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Planet K2-18 b studied again to confirm gas “only produced by life”

As we continue to explore the cosmos, we are discovering an increasing number of exoplanets that could potentially . One such world is K2-18 b, an exoplanet that has recently captured the attention of astronomers due to the presence of intriguing DMS gas molecules in its atmosphere.

In September 2023, Nikku Madhusudhan, an astronomer at the , announced a .

Using the powerful James Webb Space Telescope (), Madhusudhan and his team detected the presence of carbon-bearing molecules, including methane and carbon dioxide, on exoplanet K2-18 b.

This discovery was added to other suggesting that K2-18 b could be a Hycean exoplanet, characterized by a hydrogen-rich atmosphere and a water ocean-covered surface.

“Our findings underscore the importance of considering diverse habitable environments in the search for life elsewhere,” explained Madhusudhan, the lead author of the paper announcing these results.

“Traditionally, the search for life on exoplanets has focused primarily on smaller rocky planets, but the larger are significantly more conducive to atmospheric observations,” he continued.

Tantalizing hint of dimethyl sulfide (DMS)

The initial Webb observations also provided a possible detection of a molecule called dimethyl sulfide (DMS). On Earth, this molecule is “only produced by life”, primarily by in marine environments.

The abundance of methane and carbon dioxide, along with the shortage of ammonia, support the hypothesis that K2-18 b may have a water ocean underneath a hydrogen-rich atmosphere.

“It was a real shock, I had sleepless nights for a week,” enthused Dr. Madhusudhan, recalling the moment when the analysis showed a possible hint of DMS in the planet’s atmosphere. “That week, I didn’t even muster the courage to break it to my own team.”

Why a whiff of DMS made astronomers look again

Dimethyl sulfide (DMS) is an organic compound with the chemical formula (CH3)2S. This colorless, flammable liquid possesses a characteristic odor often associated with the smell of the ocean.

DMS plays a crucial role in the Earth’s sulfur cycle and has garnered significant attention due to its potential as a biomarker for extraterrestrial life.

Biological significance of DMS on Earth

On Earth, dimethyl sulfide is predominantly produced by marine organisms, particularly . These tiny, photosynthetic organisms release DMS as a byproduct of their metabolic processes.

When DMS enters the atmosphere, it undergoes oxidation, contributing to the formation of cloud condensation nuclei. This process influences cloud formation and, consequently, Earth’s climate.

DMS as a biomarker for extraterrestrial life

Detecting DMS on distant exoplanets presents numerous challenges. The molecule’s spectral signature is difficult to distinguish from other compounds, and its presence in an atmosphere may be masked by other gases.

The detection of DMS in the atmosphere of an exoplanet, such as K2-18 b, has significant implications for the search for extraterrestrial life.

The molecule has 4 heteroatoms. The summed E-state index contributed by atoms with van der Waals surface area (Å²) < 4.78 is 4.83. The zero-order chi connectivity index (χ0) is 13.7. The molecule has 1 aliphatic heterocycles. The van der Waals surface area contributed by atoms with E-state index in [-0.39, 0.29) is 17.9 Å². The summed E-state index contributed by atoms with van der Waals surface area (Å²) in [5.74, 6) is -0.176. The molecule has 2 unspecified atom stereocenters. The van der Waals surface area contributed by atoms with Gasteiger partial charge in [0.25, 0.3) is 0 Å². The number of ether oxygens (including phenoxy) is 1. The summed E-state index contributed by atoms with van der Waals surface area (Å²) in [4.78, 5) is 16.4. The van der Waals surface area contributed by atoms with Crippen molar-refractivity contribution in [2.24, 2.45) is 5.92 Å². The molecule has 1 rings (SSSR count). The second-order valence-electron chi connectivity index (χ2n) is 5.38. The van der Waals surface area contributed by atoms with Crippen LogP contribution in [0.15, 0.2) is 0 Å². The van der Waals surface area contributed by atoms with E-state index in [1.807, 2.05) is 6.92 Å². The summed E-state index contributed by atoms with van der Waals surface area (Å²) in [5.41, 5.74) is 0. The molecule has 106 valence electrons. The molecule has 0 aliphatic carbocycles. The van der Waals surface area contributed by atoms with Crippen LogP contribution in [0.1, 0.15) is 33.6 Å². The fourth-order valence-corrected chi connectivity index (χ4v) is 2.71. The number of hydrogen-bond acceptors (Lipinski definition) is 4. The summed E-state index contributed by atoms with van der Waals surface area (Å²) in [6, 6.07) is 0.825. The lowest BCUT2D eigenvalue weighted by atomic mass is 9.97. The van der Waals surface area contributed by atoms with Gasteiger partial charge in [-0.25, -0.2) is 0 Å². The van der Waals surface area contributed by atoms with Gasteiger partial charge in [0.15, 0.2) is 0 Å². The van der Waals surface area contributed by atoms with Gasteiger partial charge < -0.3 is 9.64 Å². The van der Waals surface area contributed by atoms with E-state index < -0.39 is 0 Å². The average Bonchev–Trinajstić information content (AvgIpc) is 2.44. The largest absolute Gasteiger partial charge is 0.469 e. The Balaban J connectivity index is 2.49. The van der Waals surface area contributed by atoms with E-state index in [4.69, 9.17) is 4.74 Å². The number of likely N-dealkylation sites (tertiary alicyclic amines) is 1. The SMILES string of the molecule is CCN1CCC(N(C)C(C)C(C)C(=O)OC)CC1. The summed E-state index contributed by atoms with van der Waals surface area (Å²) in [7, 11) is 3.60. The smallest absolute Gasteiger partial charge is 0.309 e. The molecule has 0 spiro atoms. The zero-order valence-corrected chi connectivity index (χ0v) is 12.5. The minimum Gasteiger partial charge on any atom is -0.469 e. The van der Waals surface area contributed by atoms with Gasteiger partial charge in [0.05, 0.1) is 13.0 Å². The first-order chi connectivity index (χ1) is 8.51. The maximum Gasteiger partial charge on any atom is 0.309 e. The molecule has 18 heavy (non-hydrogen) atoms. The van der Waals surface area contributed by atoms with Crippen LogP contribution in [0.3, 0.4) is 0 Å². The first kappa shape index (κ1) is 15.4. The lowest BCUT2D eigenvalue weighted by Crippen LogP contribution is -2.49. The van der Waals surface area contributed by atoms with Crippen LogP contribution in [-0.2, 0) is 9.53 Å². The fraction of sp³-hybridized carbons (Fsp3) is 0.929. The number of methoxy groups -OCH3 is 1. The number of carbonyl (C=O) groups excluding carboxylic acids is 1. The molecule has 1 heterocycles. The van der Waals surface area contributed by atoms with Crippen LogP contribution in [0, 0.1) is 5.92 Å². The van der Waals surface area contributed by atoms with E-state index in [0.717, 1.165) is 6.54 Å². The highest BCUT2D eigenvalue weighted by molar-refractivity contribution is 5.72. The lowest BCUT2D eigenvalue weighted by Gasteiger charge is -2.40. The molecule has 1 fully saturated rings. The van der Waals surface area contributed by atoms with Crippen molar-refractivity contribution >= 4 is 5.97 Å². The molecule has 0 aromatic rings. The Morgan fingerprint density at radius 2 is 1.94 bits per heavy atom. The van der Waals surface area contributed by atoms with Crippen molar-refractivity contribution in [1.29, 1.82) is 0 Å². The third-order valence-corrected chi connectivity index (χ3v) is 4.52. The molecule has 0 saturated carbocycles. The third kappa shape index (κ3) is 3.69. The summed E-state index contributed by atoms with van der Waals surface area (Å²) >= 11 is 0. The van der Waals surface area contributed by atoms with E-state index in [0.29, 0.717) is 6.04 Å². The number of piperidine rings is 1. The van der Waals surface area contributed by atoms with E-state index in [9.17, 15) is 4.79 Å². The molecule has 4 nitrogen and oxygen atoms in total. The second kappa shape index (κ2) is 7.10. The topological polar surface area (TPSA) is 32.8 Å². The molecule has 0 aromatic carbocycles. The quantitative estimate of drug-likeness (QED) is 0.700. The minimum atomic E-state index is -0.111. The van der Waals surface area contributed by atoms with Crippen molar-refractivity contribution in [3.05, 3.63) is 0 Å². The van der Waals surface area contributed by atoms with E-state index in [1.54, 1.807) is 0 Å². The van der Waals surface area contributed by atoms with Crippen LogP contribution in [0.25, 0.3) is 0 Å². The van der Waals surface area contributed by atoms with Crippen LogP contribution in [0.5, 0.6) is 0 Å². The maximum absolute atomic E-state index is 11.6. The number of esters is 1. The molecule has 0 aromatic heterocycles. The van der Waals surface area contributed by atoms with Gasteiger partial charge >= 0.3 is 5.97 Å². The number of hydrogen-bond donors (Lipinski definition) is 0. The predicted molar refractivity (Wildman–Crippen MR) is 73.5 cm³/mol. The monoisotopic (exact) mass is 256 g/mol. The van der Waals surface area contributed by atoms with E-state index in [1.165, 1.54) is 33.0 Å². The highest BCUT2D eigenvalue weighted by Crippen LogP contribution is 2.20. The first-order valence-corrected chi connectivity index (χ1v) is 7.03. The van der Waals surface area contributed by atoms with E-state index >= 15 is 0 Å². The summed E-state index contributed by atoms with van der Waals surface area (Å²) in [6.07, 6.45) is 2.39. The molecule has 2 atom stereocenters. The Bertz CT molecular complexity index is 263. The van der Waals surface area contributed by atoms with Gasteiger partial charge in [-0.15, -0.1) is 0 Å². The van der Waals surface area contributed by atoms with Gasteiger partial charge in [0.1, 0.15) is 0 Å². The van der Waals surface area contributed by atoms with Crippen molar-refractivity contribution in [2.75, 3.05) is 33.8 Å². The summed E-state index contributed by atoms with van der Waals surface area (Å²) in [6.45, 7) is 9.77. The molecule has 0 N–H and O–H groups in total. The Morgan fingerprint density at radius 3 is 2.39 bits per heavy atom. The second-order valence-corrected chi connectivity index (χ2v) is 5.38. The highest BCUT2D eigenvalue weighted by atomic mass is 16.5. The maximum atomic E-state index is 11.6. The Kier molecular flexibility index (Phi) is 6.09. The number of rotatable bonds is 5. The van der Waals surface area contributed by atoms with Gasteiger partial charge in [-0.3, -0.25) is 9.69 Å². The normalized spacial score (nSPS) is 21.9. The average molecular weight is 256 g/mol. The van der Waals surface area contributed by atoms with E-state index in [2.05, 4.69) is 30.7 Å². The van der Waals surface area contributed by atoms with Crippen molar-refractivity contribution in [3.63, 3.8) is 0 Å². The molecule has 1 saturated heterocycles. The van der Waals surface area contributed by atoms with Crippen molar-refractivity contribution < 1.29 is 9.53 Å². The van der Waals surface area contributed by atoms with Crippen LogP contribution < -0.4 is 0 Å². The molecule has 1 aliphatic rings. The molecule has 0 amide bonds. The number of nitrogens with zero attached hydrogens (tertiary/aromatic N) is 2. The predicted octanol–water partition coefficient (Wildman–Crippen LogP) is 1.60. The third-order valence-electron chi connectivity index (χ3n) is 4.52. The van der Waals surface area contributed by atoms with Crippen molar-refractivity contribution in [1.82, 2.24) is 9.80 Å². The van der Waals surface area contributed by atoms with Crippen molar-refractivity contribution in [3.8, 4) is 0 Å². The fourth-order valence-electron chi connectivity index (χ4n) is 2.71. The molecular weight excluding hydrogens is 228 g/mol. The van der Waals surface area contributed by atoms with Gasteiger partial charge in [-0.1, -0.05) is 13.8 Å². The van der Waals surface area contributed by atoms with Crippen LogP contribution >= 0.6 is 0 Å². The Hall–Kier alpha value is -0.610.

On Earth, DMS is exclusively produced by biological processes, making it a compelling biomarker. The presence of DMS in an exoplanet’s atmosphere suggests the possibility of marine life similar to Earth’s .

K2-18 b: An exoplanet like no other

K2-18 b orbits the cool dwarf star K2-18 in the , approximately 120 light-years from Earth in the constellation Leo. With a radius 2.6 times that of Earth, K2-18 b is unlike anything in our solar system.

These are poorly understood, and the nature of their atmospheres is a matter of active debate among astronomers.

“Although this kind of planet does not exist in our solar system, sub-Neptunes are the most common type of planet known so far in the galaxy,” explained team member Subhajit Sarkar of .

“We have obtained the most detailed spectrum of a habitable-zone to date, and this allowed us to work out the molecules that exist in its atmosphere,” Sarkar concluded.

Cosmic detective story continues

The team is now conducting follow-up research with the JWST’s (Mid-Infrared Instrument) spectrograph, hoping to further validate their findings and provide new insights into the environmental conditions on K2-18 b.

The inference of DMS on the exoplanet, though incredibly tantalizing, requires further validation. As Madhusudhan explained, “Upcoming Webb observations should be able to confirm if DMS is indeed present in the atmosphere of K2-18 b at significant levels.”

“Our ultimate goal is the identification of life on a , which would transform our understanding of our place in the universe,” concluded Madhusudhan. “Our past findings and future studies are a promising step towards a deeper understanding of Hycean worlds in this quest.”

Implications of finding life on K2-18 b

As we stand on the precipice of a potentially transformational discovery, the tantalizing hint of alien life on K2-18 b reminds us of the boundless possibilities that await us in the vast expanse of the universe.

The tireless efforts of astronomers like Nikku Madhusudhan and his team, coupled with the unparalleled capabilities of the Webb Telescope, bring us closer than ever to answering one of humanity’s most profound questions: Are we alone?

As we eagerly anticipate the upcoming observations and the revelations they may bring, we find ourselves inspired by the relentless curiosity and unwavering dedication of those who seek to unravel the mysteries of the cosmos, pushing the boundaries of our understanding and redefining our place in the universe.